Sprain First Aid Treatment

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Overview of a Sprain

Your most common sprain occurs to the wrist, knee, and ankle. However, a sprain can affect any part of the body. A sprain is classified as a stretch in the ligaments that connects to the bones.

If you are with someone who has a sprain, or you might have experienced a sprain yourself, there are various steps to apply to provide first aid:

Your most common sprains occur to the wrist, knee, and ankle. However, a sprain can affect any part of the body.
Your most common sprains occur to the wrist, knee, and ankle. However, a sprain can affect any part of the body.
  1. Make sure you and the casualty are safe and not in harm. This means you should also have protective gear (if you have available) so you don’t contaminate yourself with any infections the casualty might have.
  2. A sprain is normally not considered too severe where you actually need to phone for an ambulance. All you actually need to do is phone your GP if the sprain:
  • Is extremely painful
  • The person can’t stand or place their weight on the affected area
  • Besides inflammation, the joint looks distorted
  • The casualty has a hard time moving or walking
  • The casualty can’t move more than four steps without feeling pain
  • The person feels numb
  • There are red streaks around the area of the injured part
  • The area has been broken or sprained before


What Causes A Sprain

Some of the causes can be classified as:

  • Trauma to the body
  • Picking up items that are heavy
  • Participating in sports


Symptoms of a Sprain

Some symptoms you will notice with a sprain include:

  • The affected area will be swollen
  • Mild to severe pain
  • Protuberances surrounding the affected area
  • The affected area will show signs of bruising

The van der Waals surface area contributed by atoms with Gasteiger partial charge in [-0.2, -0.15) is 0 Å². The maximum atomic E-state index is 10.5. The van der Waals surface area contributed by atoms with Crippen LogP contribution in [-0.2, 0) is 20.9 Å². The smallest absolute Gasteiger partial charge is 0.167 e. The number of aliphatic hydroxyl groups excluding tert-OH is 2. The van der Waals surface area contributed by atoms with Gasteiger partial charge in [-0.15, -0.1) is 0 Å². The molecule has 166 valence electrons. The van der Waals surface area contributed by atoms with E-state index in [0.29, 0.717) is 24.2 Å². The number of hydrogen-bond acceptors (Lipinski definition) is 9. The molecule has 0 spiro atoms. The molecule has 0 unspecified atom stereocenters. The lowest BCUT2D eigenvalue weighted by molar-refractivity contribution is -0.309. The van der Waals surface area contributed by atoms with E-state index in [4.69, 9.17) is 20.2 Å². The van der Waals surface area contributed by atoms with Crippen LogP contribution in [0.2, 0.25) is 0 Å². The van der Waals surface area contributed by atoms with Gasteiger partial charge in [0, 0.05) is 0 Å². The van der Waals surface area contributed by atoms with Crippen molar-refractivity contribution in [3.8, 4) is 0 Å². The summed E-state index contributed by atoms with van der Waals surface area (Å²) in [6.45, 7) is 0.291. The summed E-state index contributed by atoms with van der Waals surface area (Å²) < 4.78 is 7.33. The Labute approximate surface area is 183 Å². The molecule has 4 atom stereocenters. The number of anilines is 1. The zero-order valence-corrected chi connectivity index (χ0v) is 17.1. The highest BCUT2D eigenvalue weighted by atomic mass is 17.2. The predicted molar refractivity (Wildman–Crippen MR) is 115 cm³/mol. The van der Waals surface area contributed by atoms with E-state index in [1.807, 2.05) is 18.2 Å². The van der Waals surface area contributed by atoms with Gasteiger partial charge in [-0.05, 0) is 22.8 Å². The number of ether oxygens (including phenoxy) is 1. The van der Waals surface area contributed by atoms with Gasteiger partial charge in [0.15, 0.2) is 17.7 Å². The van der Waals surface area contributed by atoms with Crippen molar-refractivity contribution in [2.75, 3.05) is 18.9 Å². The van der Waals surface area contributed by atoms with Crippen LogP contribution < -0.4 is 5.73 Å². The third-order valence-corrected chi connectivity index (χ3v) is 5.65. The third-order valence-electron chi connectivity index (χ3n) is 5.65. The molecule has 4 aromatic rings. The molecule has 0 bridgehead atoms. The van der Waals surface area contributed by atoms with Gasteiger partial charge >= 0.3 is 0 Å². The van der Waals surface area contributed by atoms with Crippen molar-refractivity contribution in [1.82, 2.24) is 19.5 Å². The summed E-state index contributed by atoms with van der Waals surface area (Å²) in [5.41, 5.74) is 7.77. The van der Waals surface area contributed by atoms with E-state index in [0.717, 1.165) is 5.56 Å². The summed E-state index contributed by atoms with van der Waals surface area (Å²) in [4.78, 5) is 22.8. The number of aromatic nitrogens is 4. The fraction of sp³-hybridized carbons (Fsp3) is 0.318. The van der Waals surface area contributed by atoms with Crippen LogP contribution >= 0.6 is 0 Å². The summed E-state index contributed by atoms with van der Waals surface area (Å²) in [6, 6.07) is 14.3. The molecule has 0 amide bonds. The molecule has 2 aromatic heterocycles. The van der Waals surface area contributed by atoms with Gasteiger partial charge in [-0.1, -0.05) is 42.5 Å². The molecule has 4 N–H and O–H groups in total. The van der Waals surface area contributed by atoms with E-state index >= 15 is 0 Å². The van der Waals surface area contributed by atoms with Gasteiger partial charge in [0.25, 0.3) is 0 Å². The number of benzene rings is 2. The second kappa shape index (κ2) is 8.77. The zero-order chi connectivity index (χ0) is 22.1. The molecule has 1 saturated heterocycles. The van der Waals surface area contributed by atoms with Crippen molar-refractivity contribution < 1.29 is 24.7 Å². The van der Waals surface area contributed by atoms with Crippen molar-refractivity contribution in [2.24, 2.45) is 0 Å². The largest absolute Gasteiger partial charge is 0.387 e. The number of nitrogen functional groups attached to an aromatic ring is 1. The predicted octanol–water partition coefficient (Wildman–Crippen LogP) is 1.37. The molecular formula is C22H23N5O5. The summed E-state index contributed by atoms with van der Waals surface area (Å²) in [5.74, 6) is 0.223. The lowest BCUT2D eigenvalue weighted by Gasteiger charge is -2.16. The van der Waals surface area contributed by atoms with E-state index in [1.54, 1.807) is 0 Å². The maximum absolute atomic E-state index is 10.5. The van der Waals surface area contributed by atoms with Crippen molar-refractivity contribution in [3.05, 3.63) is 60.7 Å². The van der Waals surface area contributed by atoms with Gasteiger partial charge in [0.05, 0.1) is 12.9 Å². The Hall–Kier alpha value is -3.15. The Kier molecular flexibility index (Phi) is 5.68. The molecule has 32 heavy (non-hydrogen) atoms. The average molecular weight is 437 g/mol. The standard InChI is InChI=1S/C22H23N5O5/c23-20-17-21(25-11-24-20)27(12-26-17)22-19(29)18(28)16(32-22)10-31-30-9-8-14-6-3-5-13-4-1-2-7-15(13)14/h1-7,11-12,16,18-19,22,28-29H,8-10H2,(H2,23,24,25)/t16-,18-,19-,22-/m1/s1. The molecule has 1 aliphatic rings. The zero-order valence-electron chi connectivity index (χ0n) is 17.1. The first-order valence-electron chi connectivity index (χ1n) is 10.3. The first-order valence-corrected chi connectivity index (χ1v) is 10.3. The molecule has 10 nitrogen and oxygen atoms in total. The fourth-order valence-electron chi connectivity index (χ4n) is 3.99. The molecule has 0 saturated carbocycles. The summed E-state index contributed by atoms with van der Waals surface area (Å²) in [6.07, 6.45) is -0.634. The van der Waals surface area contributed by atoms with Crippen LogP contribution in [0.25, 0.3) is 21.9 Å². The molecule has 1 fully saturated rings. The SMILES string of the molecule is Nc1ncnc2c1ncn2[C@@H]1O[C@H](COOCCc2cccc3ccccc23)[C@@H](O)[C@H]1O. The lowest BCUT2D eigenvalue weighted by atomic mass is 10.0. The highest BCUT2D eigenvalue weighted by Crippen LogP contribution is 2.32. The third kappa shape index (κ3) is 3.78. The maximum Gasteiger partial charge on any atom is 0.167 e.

• There might be no feeling in the area or signs of numbness
  • You unable to move the joint

Treating A Sprain

We normally use something called the RICE method:

  • R – Rest the injured region and do not place any pressure on the area. A crutch can be used in the meantime if required.
  • I – Ice the affected area with a cold pack or wrap some frozen peas in a towel and place on the affected area. Don’t place ice directly onto the skin. Put ice packs on the affected region every 20 minutes, eight times a day.
  • C – Compress the area with a bandage. Compression bandages will help to reduce the swelling as much as possible. Anti-inflammatory meds can be taken if there is pain.
  • E – Elevate the affected area if possible and make sure it is above the level of the heart, during the first 48 hours as this can help to reduce swelling.

You should chat to your GP if you can’t move the affected area or joint or the pain seems to get worse. Make sure you stay away from participating in your normal activities until the affected sprain has healed properly. Make sure you also warm-up properly before exercising and take it easy once the sprain is healed to avoid a reoccurrence.


Related Video – Sprains

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